Miserably.
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        Apr 1 2013: I don't think credibility is a quality of one's character. However, honesty certainly is.

        If someone's credibility is questioned and it doesn't hold up, that's not well poisoning. You need to review what that fallacy actually means.

        Poisoning the well
        http://en.m.wikipedia.org/wiki/Poisoning_the_well

        You've expressed some really odd ideas and definitions (including your definition of materialism), but the notion that every TED/TEDx speaker could be discredited in the way Hancock can is the oddest of all. There are hundreds of speakers. Could you give me an example of just one (other than Sheldrake) whose credibility is as questionable as Hancock's?
        • Apr 1 2013: I supplied you with the definition that was given on the Wikipedia page -- and you say it's odd?

          Here's what Wikipedia says about poisoning the well:

          "In general usage, poisoning the well is the provision of any information that may produce a biased result."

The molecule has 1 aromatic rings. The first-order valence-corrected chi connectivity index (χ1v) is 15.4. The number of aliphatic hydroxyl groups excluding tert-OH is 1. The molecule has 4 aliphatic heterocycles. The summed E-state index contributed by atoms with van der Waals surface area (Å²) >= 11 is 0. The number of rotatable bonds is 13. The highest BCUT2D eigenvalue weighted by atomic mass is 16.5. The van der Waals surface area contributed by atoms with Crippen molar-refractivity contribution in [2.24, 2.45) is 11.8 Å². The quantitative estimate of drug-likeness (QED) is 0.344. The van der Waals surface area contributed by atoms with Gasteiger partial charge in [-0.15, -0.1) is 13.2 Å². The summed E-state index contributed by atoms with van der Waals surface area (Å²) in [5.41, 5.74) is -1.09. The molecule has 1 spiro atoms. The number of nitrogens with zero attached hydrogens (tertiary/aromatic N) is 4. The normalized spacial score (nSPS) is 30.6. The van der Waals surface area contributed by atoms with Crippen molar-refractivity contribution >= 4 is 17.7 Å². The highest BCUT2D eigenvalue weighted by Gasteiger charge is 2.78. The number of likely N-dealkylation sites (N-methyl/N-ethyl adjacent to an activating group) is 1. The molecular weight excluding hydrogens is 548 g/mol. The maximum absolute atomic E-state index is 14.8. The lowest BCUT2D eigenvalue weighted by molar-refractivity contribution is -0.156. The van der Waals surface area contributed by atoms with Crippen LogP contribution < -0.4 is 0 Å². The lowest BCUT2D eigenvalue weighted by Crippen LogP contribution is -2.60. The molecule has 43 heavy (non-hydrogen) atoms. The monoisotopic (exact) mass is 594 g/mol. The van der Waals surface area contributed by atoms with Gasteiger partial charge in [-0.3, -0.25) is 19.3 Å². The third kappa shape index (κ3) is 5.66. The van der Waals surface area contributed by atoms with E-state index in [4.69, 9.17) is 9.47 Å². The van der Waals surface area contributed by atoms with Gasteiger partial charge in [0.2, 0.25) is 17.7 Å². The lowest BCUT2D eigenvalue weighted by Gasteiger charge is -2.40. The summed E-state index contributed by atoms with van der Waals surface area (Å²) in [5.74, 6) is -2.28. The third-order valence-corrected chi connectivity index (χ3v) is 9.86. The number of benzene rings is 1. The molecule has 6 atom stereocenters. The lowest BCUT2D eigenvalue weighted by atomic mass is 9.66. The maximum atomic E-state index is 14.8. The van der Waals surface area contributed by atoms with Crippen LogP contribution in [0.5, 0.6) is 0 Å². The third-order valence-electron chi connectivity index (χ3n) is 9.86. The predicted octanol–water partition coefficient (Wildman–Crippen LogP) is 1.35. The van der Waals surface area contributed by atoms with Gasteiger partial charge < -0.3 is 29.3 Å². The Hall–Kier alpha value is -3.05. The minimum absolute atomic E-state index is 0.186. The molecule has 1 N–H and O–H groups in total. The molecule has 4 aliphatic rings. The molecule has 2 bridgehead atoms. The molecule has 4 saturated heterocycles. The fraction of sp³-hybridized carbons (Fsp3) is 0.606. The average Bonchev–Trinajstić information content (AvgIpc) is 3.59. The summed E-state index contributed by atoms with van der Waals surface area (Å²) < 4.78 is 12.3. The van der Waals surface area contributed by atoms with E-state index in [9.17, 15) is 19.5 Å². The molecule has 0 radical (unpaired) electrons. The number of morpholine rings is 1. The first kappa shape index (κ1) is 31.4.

You're right, though; perhaps I should have said ad hominem, since that is more to the point.

          Here is how my dictionary defines 'character':

          1 the mental and moral qualities distinctive to an individual : running away was not in keeping with her character.
          • the distinctive nature of something : gas lamps give the area its character.
          • the quality of being individual, typically in an interesting or unusual way : the island is full of character.
          • strength and originality in a person's nature : she had character as well as beauty.
          • a person's good reputation : to what do I owe this attack on my character?

          'Credibility':

          the quality of being trusted and believed in : the government's loss of credibility.
          • the quality of being convincing or believable : the book's anecdotes have scant regard for credibility.